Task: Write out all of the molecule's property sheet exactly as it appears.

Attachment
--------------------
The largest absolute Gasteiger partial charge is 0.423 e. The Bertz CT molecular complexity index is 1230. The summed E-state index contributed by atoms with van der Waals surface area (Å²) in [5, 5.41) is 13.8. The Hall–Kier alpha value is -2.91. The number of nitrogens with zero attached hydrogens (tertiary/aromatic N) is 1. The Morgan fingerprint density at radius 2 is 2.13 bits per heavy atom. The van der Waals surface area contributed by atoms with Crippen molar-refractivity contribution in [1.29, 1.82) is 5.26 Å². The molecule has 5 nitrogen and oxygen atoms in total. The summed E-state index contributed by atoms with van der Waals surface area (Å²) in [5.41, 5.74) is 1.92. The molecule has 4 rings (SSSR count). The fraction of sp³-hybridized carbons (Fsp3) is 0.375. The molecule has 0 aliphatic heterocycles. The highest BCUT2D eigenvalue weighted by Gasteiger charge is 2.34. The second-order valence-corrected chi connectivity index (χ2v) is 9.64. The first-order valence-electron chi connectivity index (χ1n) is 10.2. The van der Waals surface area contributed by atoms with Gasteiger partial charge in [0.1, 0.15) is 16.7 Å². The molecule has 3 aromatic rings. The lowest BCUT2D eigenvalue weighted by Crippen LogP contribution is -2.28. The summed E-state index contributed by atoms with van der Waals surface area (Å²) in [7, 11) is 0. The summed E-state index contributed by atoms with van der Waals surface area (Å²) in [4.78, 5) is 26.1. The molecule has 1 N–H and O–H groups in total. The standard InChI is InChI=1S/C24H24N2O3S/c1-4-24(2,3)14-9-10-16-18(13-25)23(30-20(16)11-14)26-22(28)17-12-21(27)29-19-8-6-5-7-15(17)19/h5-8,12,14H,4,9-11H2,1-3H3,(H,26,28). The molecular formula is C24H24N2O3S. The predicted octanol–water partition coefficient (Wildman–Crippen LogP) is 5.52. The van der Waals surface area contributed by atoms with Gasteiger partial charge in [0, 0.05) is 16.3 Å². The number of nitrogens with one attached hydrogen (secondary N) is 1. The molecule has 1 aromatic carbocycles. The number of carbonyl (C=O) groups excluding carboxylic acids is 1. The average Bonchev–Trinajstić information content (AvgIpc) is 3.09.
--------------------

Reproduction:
The largest absolute Gasteiger partial charge is 0.423 e. The Bertz CT molecular complexity index is 1230. The summed E-state index contributed by atoms with van der Waals surface area (Å²) in [5, 5.41) is 13.8. The Hall–Kier alpha value is -2.91. The number of nitrogens with zero attached hydrogens (tertiary/aromatic N) is 1. The Morgan fingerprint density at radius 2 is 2.13 bits per heavy atom. The van der Waals surface area contributed by atoms with Crippen molar-refractivity contribution in [1.29, 1.82) is 5.26 Å². The molecule has 5 nitrogen and oxygen atoms in total. The summed E-state index contributed by atoms with van der Waals surface area (Å²) in [5.41, 5.74) is 1.92. The molecule has 4 rings (SSSR count). The fraction of sp³-hybridized carbons (Fsp3) is 0.375. The molecule has 0 aliphatic heterocycles. The highest BCUT2D eigenvalue weighted by Gasteiger charge is 2.34. The second-order valence-corrected chi connectivity index (χ2v) is 9.64. The first-order valence-electron chi connectivity index (χ1n) is 10.2. The van der Waals surface area contributed by atoms with Gasteiger partial charge in [0.1, 0.15) is 16.7 Å². The molecule has 3 aromatic rings. The lowest BCUT2D eigenvalue weighted by Crippen LogP contribution is -2.28. The summed E-state index contributed by atoms with van der Waals surface area (Å²) in [7, 11) is 0. The summed E-state index contributed by atoms with van der Waals surface area (Å²) in [4.78, 5) is 26.1. The molecule has 1 N–H and O–H groups in total. The standard InChI is InChI=1S/C24H24N2O3S/c1-4-24(2,3)14-9-10-16-18(13-25)23(30-20(16)11-14)26-22(28)17-12-21(27)29-19-8-6-5-7-15(17)19/h5-8,12,14H,4,9-11H2,1-3H3,(H,26,28). The molecular formula is C24H24N2O3S. The predicted octanol–water partition coefficient (Wildman–Crippen LogP) is 5.52. The van der Waals surface area contributed by atoms with Gasteiger partial charge in [0, 0.05) is 16.3 Å². The number of nitrogens with one attached hydrogen (secondary N) is 1. The molecule has 1 aromatic carbocycles. The number of carbonyl (C=O) groups excluding carboxylic acids is 1. The average Bonchev–Trinajstić information content (AvgIpc) is 3.09.